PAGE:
Fair at Dungarvan (The)

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X:1 T:Fair at Dungarvan, The M:3/4 L:1/8 R:Air Q:"Moderate" S:O'Neill - Music of Ireland (1903), No. 99 Z:AK/Fiddler's Companion K:G GA |B4B2 | d4e2 | B4A2 | G4A2 | B4B2 | d4A2 | (B6 | B4) GA | B4B2 | e4d2 | B4A2 | G4F2 | E2F2E2 | B4A2 | (G6 | G4) || GF |E4E2 | E2F2G2 | F4E2 | D4F2 | E4E2 | E2F2E2 | B6 | A4F2 | E4E2 | E2F2G2 | F4E2 | D4c2 | B4G2 | A4F2 | (G6 | G4) ||



FAIR AT DUNGARVAN, THE (Aonac Dungarbain). AKA and see "Alas My Bright Lady," "Dungarvan," "Lament for Kilcash," "Nelly My Love and Me," "Rose Connolly," "There is a Beech-Tree Grove," "Were you ever in sweet Tipperary?" Irish, Air (3/4 time). G Major. Standard tuning (fiddle). One part. O'Neill writes in Irish Folk Music, A Fascinating Hobby (1910):

A ballad called "The Fair at Dungarvan" was a great favorite in Munster, at least in the middle of the last (19th) century. The air, which I remembered since boyhood, was noted down and printed under that name, no other being known for it at the time. It developed, however, that it was an air of great antiquity, much varied by time and taste, but never beyond easy identification. As "Rose Connolly", Bunting printed it in 1840 in his third collection, The Ancient Music of Ireland, and notes that it was obtained in Coleraine in 1811, "author and date unknown." It is to be found under that name also in Surenne's Songs of Ireland, published in 1854. Probably its most ancient title was "The Lament for Cill Caisi", or "Kilcash", a setting of which is to be found in Dr. Petrie's Complete Collection of Irish Music. Among the songs which I find sung to this air are: "Alas, My Bright Lady," "Nelly, My Love, and Me," "There is a Beech-tree Grove," and "Were You Ever in Sweet Tipperary?"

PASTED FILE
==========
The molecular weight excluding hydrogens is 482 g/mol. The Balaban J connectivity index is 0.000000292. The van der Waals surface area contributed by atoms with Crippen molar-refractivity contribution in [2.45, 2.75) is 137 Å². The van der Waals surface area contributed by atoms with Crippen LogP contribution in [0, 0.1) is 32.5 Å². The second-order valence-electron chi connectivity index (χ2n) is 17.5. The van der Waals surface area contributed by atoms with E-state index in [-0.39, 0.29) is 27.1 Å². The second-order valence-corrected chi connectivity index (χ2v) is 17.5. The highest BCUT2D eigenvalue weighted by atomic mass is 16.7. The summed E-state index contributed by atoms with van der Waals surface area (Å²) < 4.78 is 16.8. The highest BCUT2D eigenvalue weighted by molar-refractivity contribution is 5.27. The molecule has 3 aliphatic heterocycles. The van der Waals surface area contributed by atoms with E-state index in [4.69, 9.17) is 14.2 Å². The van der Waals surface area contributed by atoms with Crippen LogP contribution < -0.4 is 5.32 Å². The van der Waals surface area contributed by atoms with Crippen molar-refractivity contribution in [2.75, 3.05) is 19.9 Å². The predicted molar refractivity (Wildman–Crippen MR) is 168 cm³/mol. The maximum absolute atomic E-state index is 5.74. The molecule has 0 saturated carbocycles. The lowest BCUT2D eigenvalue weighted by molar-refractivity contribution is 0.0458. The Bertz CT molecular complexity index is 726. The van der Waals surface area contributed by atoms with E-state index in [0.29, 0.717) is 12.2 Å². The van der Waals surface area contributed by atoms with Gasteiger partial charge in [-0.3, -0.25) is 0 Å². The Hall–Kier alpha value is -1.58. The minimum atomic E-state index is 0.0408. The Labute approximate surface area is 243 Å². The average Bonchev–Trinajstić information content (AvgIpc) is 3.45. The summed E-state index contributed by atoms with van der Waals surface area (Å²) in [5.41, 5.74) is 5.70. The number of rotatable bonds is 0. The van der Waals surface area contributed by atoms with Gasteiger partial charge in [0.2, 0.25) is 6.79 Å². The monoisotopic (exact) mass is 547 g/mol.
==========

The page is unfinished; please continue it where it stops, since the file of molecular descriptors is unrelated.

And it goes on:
"Rose Connolly" is a rather distanced version. See also note for "Lament for Kilcash"; Paul de Grae notes that "Cill Cais" is still sung nowadays to this air or a close variant. "[O'Neill's] supplemenatary title "Were you ever in sweet Tipperary" is the first line of the poem "Tipperary" by Eva Mary Kelly (b. 1825), a regular verse contributor to the Fenian newspaper The Nation under the pen-name "Eva"; she was also the source of several tunes in the Pigot Collection reproduced by [collector P.W.] Joyce"[1].


Additional notes



Printed sources : - O'Neill (O'Neill's Irish Music), 1915; No. 28, p. 22. O'Neill (Music of Ireland: 1850 Melodies), 1903; No. 99, p. 18.






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  1. Paul de Grae, "Notes to Sources of Tunes in the O'Neill Collections", 2017.